How to nail project post-mortems

From boosting team spirit to discovering more productive ways of working, there are plenty of positives to breaking down a project once it's out the door – even if it was a success.
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A project you've been working on has finished; it went exactly as planned, hit all its targets and everyone involved is happy. What's next? Well, conduct a post-mortem analysis, of course. Analyzing what went well, why and where there's room for improvement will help you understand and replicate what works, innovate future ways of working, build team morale and increase overall efficiency. Here's how to get the most from your post-mortem analysis. Remember, don't wait too long after the project ends – get started right away. 

Before the meeting

• Identify your moderator.

Start by designating a moderator who will act as a neutral voice and steer the conversation back to the topic should it start to stray. Ideally, to avoid biased opinions, pick someone who has knowledge of the project but wasn't deeply involved.

• Prepare and send out a survey. 

Plan well in advance and send out meeting invites with a set duration. About a week before, gather feedback through a survey or questionnaire. The aim is to give everyone a voice, collate information and use it to influence what will be discussed during the meeting. It also gives people time to prepare and think about various aspects of the project.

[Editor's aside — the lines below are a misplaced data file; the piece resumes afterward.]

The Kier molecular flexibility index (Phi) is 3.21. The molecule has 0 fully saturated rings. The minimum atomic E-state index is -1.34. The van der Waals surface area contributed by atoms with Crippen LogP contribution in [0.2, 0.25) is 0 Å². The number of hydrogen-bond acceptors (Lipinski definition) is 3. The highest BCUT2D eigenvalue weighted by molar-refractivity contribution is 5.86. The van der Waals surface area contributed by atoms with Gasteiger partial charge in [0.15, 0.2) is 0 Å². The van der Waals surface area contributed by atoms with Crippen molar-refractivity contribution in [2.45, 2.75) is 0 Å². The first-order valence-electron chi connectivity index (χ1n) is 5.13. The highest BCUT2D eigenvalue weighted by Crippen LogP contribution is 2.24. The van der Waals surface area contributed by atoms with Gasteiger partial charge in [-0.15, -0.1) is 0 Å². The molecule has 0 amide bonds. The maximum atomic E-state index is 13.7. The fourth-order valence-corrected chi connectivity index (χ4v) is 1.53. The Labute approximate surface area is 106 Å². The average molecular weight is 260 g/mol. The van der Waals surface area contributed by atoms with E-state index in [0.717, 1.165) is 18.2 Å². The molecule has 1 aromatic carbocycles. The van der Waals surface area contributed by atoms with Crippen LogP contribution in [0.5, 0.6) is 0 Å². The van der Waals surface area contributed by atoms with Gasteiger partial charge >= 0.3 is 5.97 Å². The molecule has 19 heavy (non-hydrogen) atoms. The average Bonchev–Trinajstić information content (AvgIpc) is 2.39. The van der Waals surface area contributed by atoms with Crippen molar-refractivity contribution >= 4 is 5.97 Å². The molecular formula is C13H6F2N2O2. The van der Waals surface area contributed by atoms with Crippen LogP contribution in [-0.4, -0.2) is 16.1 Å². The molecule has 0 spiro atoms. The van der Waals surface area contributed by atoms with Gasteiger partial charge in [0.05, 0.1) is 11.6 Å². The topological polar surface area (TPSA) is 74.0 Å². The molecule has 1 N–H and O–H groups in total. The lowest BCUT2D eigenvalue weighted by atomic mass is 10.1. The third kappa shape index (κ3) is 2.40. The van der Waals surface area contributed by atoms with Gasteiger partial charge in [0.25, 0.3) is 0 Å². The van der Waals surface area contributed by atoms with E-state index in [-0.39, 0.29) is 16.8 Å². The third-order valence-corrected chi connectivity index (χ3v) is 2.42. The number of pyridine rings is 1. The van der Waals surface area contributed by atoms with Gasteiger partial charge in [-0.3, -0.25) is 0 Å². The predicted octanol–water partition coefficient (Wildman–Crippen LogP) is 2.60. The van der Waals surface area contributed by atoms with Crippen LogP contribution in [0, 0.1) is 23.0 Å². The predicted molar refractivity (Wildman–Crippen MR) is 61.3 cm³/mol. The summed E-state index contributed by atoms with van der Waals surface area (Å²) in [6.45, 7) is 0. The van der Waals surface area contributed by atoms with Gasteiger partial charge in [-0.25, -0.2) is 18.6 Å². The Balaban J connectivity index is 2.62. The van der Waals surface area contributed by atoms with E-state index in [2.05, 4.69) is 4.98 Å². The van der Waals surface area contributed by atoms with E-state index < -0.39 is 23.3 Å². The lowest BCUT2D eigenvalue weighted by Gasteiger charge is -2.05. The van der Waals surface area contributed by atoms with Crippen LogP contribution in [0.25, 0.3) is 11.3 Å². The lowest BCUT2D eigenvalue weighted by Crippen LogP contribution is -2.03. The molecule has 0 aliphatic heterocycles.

• Outline an agenda.

Depending on project size, there's likely to be a lot to discuss within one meeting. As such, having a clear agenda (as with most meetings) helps keep things on track. Not sure where to begin? Start by highlighting the project deliverables, what was achieved, what could've been improved, questions and key learnings. 

During the meeting

• Come prepared.

You've sent out the agenda. Now, allow everyone to have a say, share their suggestions and focus on things that worked well. Drilling down into what worked will uncover insights that can be used in upcoming projects or even folded into the way you do things as a business. 

• Take – and analyze – notes.

Dedicate one person to take notes. At the end of the meeting, go through the notes and use the information to analyze what made the project a success. Document everything discussed, organize it and have it available to be accessed by everyone on the team. 

After the meeting

• Define actionable next steps.

Finally, use the notes, feedback and information gathered to define – as clearly as possible – where you go next. Chalk out actionable next steps and shape up processes and systems that will make future projects more seamless and even more profitable.

A version of this article was published in the Courier Weekly newsletter. For more insights, analysis and inspiration, sign up here.

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